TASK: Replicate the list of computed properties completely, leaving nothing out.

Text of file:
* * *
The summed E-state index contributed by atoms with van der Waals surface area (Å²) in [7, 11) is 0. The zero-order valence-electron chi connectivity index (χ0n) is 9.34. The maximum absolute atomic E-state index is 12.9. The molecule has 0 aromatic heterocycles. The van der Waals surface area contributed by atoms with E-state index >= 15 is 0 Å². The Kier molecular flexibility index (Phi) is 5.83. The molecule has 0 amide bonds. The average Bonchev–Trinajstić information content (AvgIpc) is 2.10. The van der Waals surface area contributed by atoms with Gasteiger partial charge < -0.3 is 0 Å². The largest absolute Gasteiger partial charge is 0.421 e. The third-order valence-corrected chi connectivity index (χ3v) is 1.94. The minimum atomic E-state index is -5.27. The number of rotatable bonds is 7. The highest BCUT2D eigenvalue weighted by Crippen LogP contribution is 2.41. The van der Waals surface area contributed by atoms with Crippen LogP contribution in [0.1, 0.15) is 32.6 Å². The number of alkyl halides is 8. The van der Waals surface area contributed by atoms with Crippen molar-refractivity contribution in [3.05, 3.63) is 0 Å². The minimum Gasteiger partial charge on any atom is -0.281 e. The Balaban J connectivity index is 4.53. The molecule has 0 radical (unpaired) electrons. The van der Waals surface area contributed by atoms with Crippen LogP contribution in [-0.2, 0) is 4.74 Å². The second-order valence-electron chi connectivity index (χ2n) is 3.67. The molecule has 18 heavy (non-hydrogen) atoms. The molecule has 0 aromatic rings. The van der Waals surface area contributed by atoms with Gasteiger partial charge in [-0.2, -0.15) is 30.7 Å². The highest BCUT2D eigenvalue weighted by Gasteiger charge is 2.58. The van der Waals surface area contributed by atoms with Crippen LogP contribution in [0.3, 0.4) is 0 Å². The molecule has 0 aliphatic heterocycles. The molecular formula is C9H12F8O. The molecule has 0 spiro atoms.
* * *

The summed E-state index contributed by atoms with van der Waals surface area (Å²) in [7, 11) is 0. The zero-order valence-electron chi connectivity index (χ0n) is 9.34. The maximum absolute atomic E-state index is 12.9. The molecule has 0 aromatic heterocycles. The van der Waals surface area contributed by atoms with E-state index >= 15 is 0 Å². The Kier molecular flexibility index (Phi) is 5.83. The molecule has 0 amide bonds. The average Bonchev–Trinajstić information content (AvgIpc) is 2.10. The van der Waals surface area contributed by atoms with Gasteiger partial charge < -0.3 is 0 Å². The largest absolute Gasteiger partial charge is 0.421 e. The third-order valence-corrected chi connectivity index (χ3v) is 1.94. The minimum atomic E-state index is -5.27. The number of rotatable bonds is 7. The highest BCUT2D eigenvalue weighted by Crippen LogP contribution is 2.41. The van der Waals surface area contributed by atoms with Crippen LogP contribution in [0.1, 0.15) is 32.6 Å². The number of alkyl halides is 8. The van der Waals surface area contributed by atoms with Crippen molar-refractivity contribution in [3.05, 3.63) is 0 Å². The minimum Gasteiger partial charge on any atom is -0.281 e. The Balaban J connectivity index is 4.53. The molecule has 0 radical (unpaired) electrons. The van der Waals surface area contributed by atoms with Crippen LogP contribution in [-0.2, 0) is 4.74 Å². The second-order valence-electron chi connectivity index (χ2n) is 3.67. The molecule has 18 heavy (non-hydrogen) atoms. The molecule has 0 aromatic rings. The van der Waals surface area contributed by atoms with Gasteiger partial charge in [-0.2, -0.15) is 30.7 Å². The highest BCUT2D eigenvalue weighted by Gasteiger charge is 2.58. The van der Waals surface area contributed by atoms with Crippen LogP contribution in [0.3, 0.4) is 0 Å². The molecule has 0 aliphatic heterocycles. The molecular formula is C9H12F8O. The molecule has 0 spiro atoms.